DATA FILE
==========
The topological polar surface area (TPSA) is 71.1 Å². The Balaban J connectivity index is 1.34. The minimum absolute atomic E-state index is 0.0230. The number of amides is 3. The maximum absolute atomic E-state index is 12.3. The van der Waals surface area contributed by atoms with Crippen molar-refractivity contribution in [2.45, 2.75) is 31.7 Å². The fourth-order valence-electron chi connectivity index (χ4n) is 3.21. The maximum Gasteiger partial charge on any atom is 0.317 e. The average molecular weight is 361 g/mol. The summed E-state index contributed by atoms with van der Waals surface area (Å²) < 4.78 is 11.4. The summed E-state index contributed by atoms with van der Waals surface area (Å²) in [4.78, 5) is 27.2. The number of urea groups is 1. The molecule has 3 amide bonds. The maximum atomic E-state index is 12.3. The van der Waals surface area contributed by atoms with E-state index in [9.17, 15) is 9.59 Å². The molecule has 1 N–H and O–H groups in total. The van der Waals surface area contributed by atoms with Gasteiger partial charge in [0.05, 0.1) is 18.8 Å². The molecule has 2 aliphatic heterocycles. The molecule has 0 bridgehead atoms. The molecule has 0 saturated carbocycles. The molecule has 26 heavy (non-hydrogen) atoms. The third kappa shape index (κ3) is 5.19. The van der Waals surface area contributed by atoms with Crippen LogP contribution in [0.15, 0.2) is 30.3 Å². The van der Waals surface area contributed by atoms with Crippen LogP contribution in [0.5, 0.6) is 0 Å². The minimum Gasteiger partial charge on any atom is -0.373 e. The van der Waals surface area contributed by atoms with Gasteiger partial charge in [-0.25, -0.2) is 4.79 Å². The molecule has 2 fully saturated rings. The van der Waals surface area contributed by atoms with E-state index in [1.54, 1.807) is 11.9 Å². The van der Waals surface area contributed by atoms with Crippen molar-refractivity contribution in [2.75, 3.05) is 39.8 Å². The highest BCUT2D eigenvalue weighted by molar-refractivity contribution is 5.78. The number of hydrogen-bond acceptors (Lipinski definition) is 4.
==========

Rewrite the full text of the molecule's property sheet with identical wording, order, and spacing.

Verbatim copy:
The topological polar surface area (TPSA) is 71.1 Å². The Balaban J connectivity index is 1.34. The minimum absolute atomic E-state index is 0.0230. The number of amides is 3. The maximum absolute atomic E-state index is 12.3. The van der Waals surface area contributed by atoms with Crippen molar-refractivity contribution in [2.45, 2.75) is 31.7 Å². The fourth-order valence-electron chi connectivity index (χ4n) is 3.21. The maximum Gasteiger partial charge on any atom is 0.317 e. The average molecular weight is 361 g/mol. The summed E-state index contributed by atoms with van der Waals surface area (Å²) < 4.78 is 11.4. The summed E-state index contributed by atoms with van der Waals surface area (Å²) in [4.78, 5) is 27.2. The number of urea groups is 1. The molecule has 3 amide bonds. The maximum atomic E-state index is 12.3. The van der Waals surface area contributed by atoms with E-state index in [9.17, 15) is 9.59 Å². The molecule has 1 N–H and O–H groups in total. The van der Waals surface area contributed by atoms with Gasteiger partial charge in [0.05, 0.1) is 18.8 Å². The molecule has 2 aliphatic heterocycles. The molecule has 0 bridgehead atoms. The molecule has 0 saturated carbocycles. The molecule has 26 heavy (non-hydrogen) atoms. The third kappa shape index (κ3) is 5.19. The van der Waals surface area contributed by atoms with Crippen LogP contribution in [0.15, 0.2) is 30.3 Å². The van der Waals surface area contributed by atoms with Crippen LogP contribution in [0.5, 0.6) is 0 Å². The minimum Gasteiger partial charge on any atom is -0.373 e. The van der Waals surface area contributed by atoms with Gasteiger partial charge in [-0.25, -0.2) is 4.79 Å². The molecule has 2 fully saturated rings. The van der Waals surface area contributed by atoms with E-state index in [1.54, 1.807) is 11.9 Å². The van der Waals surface area contributed by atoms with Crippen molar-refractivity contribution in [2.75, 3.05) is 39.8 Å². The highest BCUT2D eigenvalue weighted by molar-refractivity contribution is 5.78. The number of hydrogen-bond acceptors (Lipinski definition) is 4.